When did current procurement practices fall out of favour, asks James Cash, and will clients and industry seize the opportunity to enact their transformation?
For shipwrecked mariners, the custom of the sea was the unwritten convention that starving survivors in a lifeboat might draw lots to determine who survives and who – by feeding their shipmates – were to die. For centuries, this grisly custom was both recognised and accepted in broader society, with the surviving mariners tacitly pardoned. All of this changed in 1884 following the case of R v Dudley and Stephens (two of four survivors from the shipwrecked yacht Mignonette who had killed and consumed a comatose shipmate), which found that necessity was no longer a defence of murder.
This change in public and legal opinion seems just as relevant today as the construction industry continues to experience its own perfect storm of revelations, not least in relation to the survivalist model of procurement that has predominated in recent decades.
Evidence that the procurement eco-system is distressed is compelling. Top-tier suppliers race to the bottom on price in order to win business to the detriment of those further down the supply chain, creating their own risks of insolvency. Profits and liquidity are consumed by over-competitive cost-cutting at every level as suppliers gnaw away at each other’s profits. And clients continue to incentivise these models of behaviour by overly relying on the cheapest option as an indicator of best value.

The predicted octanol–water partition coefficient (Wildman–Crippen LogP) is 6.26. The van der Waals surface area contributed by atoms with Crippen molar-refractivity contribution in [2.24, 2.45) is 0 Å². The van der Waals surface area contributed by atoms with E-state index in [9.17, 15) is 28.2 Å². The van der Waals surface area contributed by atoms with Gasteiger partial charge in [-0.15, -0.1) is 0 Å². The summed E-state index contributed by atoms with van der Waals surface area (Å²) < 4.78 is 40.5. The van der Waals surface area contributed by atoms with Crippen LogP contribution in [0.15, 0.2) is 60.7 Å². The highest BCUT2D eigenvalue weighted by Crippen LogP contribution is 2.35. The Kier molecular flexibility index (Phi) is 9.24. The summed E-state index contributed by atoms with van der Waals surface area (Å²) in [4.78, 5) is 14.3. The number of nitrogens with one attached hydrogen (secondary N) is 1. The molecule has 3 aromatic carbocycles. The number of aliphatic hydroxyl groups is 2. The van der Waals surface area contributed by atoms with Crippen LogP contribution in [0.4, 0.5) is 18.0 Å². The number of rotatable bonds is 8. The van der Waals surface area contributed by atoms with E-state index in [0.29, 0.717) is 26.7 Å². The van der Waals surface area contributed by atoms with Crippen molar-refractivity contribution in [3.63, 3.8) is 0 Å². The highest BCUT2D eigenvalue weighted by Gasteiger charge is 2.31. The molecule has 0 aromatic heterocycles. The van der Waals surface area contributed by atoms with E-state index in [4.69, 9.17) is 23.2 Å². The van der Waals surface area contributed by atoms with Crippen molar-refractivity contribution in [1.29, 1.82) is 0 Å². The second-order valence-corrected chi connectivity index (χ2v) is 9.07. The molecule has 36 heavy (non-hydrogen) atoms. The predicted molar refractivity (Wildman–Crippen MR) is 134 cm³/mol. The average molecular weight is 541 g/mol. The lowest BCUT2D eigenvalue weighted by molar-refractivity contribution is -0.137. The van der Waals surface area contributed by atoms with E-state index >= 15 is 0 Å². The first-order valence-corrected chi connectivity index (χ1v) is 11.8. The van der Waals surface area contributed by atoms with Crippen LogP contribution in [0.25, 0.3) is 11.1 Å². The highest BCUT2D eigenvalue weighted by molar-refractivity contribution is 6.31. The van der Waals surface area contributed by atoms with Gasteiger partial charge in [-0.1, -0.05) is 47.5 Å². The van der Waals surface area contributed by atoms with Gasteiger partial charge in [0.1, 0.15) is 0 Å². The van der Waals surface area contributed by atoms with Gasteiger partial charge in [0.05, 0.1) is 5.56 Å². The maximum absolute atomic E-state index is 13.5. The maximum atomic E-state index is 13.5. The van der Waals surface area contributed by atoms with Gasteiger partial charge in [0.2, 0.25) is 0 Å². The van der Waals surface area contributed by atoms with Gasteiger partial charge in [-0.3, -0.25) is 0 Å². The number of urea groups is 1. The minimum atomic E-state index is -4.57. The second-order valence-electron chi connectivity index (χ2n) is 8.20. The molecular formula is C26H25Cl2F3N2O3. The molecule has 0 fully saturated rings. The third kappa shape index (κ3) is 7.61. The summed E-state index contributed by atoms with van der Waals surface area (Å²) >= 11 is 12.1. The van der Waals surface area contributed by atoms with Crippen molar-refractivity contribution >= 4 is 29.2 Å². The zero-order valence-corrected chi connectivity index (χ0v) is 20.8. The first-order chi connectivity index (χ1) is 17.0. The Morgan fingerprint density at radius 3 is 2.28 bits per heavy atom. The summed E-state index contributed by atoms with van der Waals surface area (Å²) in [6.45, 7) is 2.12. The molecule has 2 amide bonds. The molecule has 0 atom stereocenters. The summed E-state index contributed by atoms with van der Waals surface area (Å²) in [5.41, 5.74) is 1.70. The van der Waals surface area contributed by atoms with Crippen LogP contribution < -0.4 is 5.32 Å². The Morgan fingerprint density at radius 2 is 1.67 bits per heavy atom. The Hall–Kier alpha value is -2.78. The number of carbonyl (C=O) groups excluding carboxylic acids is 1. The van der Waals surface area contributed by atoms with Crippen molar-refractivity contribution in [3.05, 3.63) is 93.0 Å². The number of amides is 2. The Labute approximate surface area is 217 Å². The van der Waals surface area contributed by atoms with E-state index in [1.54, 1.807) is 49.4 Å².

At its worst, this leads to poorer outcomes, including substandard and potentially unsafe buildings, unhappy tenants, and a financially distressed and demoralised construction industry. It’s unsustainable and there are no long-term benefits for anyone.
So, have we finally reached a point where these visible and tangible defects in the procurement process have become unpalatable to the industry and society at large? Will a sea change in behaviour follow and what could that look like?
Richard Harral, Technical Director at CABE, says: “I think we’re at a tipping point where we have to make some very conscious decisions about whether to carry on as we have done for decades or start to invest in changing our approach to procurement and value.
“I’d argue very strongly that continuing to procure as we have done is unacceptable and ultimately not in the interest of anyone in the development chain. That includes clients, consultants, contractors and residents.”
Procuring for value